Twenty years ago, in McCleskey v. Kemp, the Supreme Court rejected a capital defendant's claim that statistical evidence of racial discrimination in the administration of Georgia's death penalty system constituted a violation of the Eighth and Fourteenth Amendments. Yet, even as McCleskey effectively bars constitutional challenges to racial disparities in the criminal justice system where invidious bias is difficult to establish, the Court invites advocates to pursue legislation as a remedy to racial disparities. Indeed, the McCleskey Court offers as a rationale for its ruling the judiciary's institutional incompetence to remedy these disparities, holding that "McCleskey's arguments are best presented to the legislative bodies" and that "it is not the responsibility – or indeed even the right – of this Court to determine the appropriate punishment for particular crimes."
Putting aside the question of whether the Court's concerns about institutional competence are sincere, the Court has raised similar concerns in other constitutional cases involving racial disparate impact claims. For instance, in Washington v. Davis – the Court's first clear holding that violations of the Fourteenth Amendment require proof of intentional discrimination – the Court held that rules affecting disparate impact "should await legislative prescription." Similarly, in Administrator of Massachusetts v. Feeney, the Court established a standard for proving intentional discrimination approaching malice, and again directed disparate impact claims to legislatures, stating that "[t]he calculus of effects, the manner in which a particular law reverberates in a society is a legislative and not a judicial responsibility."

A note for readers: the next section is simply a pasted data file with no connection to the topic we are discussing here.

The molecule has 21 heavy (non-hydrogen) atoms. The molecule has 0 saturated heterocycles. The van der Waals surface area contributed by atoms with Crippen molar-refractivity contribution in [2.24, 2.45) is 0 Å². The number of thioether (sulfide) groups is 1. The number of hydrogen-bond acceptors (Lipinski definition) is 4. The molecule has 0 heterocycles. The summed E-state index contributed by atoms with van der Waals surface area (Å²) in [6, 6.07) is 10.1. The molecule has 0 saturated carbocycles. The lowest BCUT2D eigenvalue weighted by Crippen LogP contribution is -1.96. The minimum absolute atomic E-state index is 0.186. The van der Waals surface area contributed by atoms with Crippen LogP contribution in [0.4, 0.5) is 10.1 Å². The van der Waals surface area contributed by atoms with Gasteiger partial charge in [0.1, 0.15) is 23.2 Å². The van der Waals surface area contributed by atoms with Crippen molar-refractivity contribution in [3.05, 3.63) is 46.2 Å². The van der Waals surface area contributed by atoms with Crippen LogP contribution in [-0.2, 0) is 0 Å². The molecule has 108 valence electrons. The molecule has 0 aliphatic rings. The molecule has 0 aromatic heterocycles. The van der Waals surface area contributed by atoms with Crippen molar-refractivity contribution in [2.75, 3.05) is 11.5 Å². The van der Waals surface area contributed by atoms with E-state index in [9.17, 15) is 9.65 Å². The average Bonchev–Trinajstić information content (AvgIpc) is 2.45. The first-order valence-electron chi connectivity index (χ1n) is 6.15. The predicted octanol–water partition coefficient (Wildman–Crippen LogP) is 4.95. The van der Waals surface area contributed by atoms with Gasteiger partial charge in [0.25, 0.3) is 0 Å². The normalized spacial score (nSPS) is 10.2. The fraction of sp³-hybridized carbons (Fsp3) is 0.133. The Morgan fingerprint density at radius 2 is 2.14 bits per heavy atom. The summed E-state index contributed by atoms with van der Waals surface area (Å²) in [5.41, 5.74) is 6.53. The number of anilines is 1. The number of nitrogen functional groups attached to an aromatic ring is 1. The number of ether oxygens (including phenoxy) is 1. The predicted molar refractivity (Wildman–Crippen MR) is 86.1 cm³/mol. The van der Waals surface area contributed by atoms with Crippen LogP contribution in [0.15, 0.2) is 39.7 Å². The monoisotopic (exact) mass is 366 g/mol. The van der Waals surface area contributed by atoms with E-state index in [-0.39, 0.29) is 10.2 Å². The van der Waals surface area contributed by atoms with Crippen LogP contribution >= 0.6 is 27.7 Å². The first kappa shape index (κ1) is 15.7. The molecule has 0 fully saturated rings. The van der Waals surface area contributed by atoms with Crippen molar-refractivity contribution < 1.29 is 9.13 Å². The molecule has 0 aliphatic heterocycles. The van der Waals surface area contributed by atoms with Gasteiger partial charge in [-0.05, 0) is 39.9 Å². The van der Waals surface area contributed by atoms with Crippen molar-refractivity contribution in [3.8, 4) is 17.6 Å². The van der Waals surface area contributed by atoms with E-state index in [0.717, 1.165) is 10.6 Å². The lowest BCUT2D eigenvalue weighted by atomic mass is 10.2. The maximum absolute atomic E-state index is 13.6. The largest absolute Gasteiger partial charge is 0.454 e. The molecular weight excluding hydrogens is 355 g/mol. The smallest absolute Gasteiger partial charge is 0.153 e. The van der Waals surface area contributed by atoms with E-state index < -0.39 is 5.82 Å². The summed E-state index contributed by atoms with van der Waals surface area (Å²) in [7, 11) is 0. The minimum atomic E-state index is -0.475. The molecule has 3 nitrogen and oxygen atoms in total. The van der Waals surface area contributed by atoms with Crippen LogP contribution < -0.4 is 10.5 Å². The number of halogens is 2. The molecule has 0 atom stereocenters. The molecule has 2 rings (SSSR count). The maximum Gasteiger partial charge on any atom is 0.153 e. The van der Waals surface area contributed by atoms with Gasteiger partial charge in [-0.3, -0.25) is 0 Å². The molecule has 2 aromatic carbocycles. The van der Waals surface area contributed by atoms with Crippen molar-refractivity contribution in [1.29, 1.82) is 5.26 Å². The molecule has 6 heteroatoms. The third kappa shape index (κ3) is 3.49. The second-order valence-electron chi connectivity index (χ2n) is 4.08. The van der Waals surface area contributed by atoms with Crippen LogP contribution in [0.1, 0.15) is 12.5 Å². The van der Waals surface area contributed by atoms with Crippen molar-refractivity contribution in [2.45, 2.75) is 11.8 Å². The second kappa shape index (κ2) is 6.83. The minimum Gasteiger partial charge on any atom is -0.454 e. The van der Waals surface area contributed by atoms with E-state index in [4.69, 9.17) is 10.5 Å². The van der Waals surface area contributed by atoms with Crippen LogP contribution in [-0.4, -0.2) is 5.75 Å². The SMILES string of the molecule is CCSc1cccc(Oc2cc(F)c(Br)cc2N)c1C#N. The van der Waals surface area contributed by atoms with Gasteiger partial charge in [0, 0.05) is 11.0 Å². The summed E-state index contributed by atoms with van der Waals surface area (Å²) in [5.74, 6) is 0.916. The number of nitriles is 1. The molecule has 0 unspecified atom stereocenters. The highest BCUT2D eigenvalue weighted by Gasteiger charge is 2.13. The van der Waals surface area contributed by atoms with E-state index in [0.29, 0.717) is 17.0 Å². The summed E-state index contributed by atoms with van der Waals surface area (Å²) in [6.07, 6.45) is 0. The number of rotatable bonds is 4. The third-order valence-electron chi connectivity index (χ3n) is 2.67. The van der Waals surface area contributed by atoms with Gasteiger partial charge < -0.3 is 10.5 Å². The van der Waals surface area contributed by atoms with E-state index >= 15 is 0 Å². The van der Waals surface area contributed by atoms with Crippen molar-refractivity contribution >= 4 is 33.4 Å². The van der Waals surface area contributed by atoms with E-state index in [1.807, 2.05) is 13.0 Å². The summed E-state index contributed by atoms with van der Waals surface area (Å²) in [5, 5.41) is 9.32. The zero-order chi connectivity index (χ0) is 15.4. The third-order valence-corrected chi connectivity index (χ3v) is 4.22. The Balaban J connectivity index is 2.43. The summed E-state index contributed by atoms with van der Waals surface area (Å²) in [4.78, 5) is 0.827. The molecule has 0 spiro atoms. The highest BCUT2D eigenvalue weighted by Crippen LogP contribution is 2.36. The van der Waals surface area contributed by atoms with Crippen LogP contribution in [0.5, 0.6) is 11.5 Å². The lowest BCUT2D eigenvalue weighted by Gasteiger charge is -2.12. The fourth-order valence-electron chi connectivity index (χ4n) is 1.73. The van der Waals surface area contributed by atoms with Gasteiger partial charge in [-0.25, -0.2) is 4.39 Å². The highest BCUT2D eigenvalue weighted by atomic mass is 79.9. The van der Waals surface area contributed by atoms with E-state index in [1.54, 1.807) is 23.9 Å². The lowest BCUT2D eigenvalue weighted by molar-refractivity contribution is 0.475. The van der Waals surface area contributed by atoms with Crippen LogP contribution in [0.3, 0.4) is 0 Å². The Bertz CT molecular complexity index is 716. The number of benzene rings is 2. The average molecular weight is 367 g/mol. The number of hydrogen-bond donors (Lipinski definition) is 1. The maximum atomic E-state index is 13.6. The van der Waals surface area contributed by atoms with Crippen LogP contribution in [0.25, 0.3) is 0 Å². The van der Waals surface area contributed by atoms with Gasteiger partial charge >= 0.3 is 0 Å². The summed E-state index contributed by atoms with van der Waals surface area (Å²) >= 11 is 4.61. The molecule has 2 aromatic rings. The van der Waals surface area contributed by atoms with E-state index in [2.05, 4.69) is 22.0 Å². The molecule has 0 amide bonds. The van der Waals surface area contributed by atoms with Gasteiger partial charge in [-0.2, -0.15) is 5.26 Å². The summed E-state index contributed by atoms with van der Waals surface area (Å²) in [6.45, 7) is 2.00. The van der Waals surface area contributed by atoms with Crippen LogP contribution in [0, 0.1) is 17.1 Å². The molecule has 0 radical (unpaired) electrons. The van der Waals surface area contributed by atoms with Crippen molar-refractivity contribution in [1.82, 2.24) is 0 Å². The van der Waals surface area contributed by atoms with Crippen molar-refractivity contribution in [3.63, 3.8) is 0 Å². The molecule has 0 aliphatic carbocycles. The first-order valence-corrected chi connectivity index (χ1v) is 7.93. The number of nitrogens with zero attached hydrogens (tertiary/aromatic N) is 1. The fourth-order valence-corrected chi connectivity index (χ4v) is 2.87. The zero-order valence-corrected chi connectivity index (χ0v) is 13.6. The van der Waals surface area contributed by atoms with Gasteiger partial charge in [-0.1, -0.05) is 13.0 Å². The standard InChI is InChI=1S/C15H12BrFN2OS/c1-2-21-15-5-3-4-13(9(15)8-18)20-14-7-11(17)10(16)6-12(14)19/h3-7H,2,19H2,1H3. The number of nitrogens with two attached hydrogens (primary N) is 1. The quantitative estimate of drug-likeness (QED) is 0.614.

Thus, the Court has repeatedly argued that the legislature is the appropriate venue for addressing disparate impact claims. The problem, of course, is that advocates turn to courts precisely because legislatures are seen as unresponsive. The legislature may be unwilling to critically examine the death penalty or other criminal justice issues because of a weak constituency militating in favor of reform and political pressures to expand rather than curtail criminal justice penalties. Even when public sentiment may drift away from favoring harsh punishments – as, for instance, in recent polls that show declining support for incarceration for non-violent drug offenders – legislatures may be slow to act because the constituency favoring reform is diffuse, while the constituency favoring tougher penal laws is well-organized and vocal. A central theory justifying judicial review is that legislatures are often unresponsive to issues affecting racial minorities, and, by some accounts, the United States' relatively harsh criminal justice policies (as compared to other Western democracies) are in part a result of the confluence of race with criminal justice. David Garland, for instance, casts punitive responses as resulting from the "criminology of the other," the meting of harsh punishments to perceived social outcasts – at this time in history largely poor blacks – who "lack political power and are widely regarded as dangerous and undeserving."
Olatunde C. Johnson,
Legislating Racial Fairness in Criminal Justice,
Colum. Hum. Rts. L. Rev.
Available at: https://scholarship.law.columbia.edu/faculty_scholarship/2141